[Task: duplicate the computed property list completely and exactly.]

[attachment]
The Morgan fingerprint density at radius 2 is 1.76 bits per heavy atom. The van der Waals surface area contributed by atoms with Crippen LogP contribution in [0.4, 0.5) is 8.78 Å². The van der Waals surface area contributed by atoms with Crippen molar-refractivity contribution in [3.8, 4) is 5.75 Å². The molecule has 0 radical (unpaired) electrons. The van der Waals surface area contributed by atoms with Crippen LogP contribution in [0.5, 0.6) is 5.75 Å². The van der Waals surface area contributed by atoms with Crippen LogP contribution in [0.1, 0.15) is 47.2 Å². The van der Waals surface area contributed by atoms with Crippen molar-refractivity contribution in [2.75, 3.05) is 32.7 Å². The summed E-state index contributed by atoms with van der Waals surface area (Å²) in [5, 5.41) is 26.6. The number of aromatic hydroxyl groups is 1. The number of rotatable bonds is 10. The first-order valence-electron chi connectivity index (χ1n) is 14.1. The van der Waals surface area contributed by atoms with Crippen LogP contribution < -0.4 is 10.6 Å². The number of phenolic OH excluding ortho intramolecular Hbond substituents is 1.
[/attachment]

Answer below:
The Morgan fingerprint density at radius 2 is 1.76 bits per heavy atom. The van der Waals surface area contributed by atoms with Crippen LogP contribution in [0.4, 0.5) is 8.78 Å². The van der Waals surface area contributed by atoms with Crippen molar-refractivity contribution in [3.8, 4) is 5.75 Å². The molecule has 0 radical (unpaired) electrons. The van der Waals surface area contributed by atoms with Crippen LogP contribution in [0.5, 0.6) is 5.75 Å². The van der Waals surface area contributed by atoms with Crippen LogP contribution in [0.1, 0.15) is 47.2 Å². The van der Waals surface area contributed by atoms with Crippen molar-refractivity contribution in [2.75, 3.05) is 32.7 Å². The summed E-state index contributed by atoms with van der Waals surface area (Å²) in [5, 5.41) is 26.6. The number of aromatic hydroxyl groups is 1. The number of rotatable bonds is 10. The first-order valence-electron chi connectivity index (χ1n) is 14.1. The van der Waals surface area contributed by atoms with Crippen LogP contribution < -0.4 is 10.6 Å². The number of phenolic OH excluding ortho intramolecular Hbond substituents is 1.